- US officials were making decisions on Afghanistan evacuations hours before the Taliban takeover.
- Axios reported that leaked documents showed basic decisions hadn’t been made as of August 14.
- The Taliban took over Afghanistan on August 15, and US troops withdrew by the end of that month.
President Joe Biden’s administration reacted slowly and was unprepared to evacuate Afghans who helped the US after the Taliban took Kabul in August, according to notes from a White House Situation Room meeting obtained by Axios.
The outlet said a National Security Council “summary of conclusions” document from an August 14 meeting held between 3:30 p.m. and 4:30 p.m. ET, when Taliban fighters were closing in on Kabul, showed the Biden administration made several crucial decisions just hours before the Taliban took over on August 15.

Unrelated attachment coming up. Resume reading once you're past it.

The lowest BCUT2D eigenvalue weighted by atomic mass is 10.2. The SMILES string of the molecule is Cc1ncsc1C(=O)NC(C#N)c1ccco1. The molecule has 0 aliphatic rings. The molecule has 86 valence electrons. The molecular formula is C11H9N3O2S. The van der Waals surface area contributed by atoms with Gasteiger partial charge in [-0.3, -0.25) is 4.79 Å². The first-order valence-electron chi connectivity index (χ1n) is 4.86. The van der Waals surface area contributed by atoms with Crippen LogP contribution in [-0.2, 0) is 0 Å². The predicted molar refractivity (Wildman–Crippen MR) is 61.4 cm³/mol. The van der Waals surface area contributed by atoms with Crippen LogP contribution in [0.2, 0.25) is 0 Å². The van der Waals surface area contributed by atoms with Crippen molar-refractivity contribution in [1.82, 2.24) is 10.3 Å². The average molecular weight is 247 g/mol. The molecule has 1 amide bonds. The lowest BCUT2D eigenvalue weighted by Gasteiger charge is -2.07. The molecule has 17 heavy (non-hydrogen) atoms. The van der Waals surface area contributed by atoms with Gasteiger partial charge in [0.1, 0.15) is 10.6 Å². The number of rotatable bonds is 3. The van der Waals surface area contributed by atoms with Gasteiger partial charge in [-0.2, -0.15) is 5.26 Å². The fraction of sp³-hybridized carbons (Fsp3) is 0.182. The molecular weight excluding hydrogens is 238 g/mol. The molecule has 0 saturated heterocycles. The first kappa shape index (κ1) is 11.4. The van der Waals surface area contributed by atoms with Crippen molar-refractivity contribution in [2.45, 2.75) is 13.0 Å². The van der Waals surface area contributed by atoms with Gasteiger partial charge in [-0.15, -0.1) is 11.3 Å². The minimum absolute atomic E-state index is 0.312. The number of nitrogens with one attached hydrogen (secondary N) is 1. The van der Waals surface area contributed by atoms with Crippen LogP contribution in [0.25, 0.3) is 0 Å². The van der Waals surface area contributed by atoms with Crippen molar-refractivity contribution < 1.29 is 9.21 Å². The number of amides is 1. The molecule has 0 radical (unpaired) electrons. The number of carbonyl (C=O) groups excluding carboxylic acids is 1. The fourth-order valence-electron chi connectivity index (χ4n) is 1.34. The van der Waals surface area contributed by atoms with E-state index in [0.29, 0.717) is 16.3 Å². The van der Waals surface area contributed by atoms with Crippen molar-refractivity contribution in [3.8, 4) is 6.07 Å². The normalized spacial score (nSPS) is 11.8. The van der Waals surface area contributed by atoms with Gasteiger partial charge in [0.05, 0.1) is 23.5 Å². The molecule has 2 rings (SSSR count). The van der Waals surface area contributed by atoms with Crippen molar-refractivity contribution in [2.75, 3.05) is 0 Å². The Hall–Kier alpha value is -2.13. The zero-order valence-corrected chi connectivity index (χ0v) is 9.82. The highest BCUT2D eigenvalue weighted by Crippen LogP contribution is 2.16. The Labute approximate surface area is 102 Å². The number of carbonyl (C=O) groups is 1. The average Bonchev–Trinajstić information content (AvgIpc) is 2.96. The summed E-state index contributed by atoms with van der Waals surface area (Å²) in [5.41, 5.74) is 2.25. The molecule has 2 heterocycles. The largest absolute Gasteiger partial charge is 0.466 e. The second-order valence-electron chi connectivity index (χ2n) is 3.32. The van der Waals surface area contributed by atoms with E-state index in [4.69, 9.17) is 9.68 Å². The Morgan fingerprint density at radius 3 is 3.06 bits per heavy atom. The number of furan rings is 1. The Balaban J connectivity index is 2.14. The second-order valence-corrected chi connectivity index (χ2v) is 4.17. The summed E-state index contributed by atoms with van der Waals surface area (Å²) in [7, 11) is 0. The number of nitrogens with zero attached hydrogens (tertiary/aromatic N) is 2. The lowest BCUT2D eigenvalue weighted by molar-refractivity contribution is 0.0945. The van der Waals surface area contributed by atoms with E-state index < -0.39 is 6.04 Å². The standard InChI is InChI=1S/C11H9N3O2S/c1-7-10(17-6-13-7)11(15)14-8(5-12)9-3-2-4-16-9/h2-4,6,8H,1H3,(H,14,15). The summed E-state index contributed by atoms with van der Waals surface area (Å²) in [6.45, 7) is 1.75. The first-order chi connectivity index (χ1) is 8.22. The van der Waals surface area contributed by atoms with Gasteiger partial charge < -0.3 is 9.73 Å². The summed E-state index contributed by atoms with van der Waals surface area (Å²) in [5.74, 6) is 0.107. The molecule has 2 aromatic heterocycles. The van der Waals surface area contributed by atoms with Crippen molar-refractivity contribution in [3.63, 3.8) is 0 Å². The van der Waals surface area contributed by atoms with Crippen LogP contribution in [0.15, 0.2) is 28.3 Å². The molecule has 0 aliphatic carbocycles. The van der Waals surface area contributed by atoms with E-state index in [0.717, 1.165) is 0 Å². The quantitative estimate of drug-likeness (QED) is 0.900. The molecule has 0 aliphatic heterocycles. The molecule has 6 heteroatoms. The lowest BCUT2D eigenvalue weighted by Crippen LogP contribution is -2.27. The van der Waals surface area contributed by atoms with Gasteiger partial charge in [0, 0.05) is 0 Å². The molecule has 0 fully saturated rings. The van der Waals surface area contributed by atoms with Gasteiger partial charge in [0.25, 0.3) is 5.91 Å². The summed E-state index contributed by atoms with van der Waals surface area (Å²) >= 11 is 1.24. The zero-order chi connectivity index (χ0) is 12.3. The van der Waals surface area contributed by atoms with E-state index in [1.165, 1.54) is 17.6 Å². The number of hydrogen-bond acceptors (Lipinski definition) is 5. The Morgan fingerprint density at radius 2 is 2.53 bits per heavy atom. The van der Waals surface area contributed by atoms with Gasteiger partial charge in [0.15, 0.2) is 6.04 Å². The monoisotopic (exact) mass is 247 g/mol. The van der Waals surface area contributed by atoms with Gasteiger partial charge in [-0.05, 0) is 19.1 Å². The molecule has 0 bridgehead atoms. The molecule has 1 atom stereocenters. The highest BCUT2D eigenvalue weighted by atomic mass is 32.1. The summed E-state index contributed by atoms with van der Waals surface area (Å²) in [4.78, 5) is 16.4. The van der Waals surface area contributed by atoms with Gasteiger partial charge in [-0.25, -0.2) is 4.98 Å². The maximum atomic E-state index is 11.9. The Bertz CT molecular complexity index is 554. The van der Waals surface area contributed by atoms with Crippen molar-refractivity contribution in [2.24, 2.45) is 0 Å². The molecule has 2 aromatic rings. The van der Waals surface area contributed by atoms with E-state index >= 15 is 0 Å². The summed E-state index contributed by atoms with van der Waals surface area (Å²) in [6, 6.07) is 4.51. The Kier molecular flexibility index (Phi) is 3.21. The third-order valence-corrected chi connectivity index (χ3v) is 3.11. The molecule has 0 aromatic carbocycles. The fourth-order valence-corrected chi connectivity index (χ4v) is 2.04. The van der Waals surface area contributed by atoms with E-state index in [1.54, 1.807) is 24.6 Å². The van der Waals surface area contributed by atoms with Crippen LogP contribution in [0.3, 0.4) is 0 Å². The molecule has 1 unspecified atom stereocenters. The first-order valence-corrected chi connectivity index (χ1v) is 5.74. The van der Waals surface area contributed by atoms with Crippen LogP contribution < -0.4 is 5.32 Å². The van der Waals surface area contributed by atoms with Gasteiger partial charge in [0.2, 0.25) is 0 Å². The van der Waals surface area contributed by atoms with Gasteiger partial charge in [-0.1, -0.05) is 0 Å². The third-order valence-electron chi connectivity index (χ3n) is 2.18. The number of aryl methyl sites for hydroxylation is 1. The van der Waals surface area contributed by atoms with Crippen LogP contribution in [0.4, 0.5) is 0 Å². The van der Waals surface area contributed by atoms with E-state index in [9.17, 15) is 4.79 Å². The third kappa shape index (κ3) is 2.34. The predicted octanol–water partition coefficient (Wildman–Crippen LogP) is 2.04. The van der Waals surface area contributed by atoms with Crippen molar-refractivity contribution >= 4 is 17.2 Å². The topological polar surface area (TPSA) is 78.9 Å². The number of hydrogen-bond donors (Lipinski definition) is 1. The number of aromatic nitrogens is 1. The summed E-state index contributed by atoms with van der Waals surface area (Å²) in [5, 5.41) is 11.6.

Senior officials were still talking over basic mass-civilian-evacuation actions. Axios reported that though the document it obtained featured the word “immediately” several times, officials on August 14 were still determining which countries would be transit stops for evacuees.
The document also said officials in that meeting decided the embassy in Kabul should “immediately” inform locally employed workers “to register their interest in relocation to the United States and begin to prepare immediately for departure.”
Gen. John Hyten, the vice chairman of the Joint Chiefs of Staff, was among senior officials said to have attended the meeting.
Axios added that earlier in 2021, Afghan President Ashraf Ghani, who ended up fleeing the country, had asked Biden not to start a mass evacuation because he was worried it would show a lack of faith in his government; at the same time, Biden officials overestimated the Afghan military ability to withstand the Taliban.
More than 120,000 people were ultimately evacuated from Afghanistan by the August 31 deadline to withdraw troops.
The White House didn’t respond to a request for comment from Insider. In a statement to Axios, a National Security Council representative, Emily Horne, said: “While we’re not going to comment on leaked internal documents, cherry-picked notes from one meeting do not reflect the months of work that were already underway.”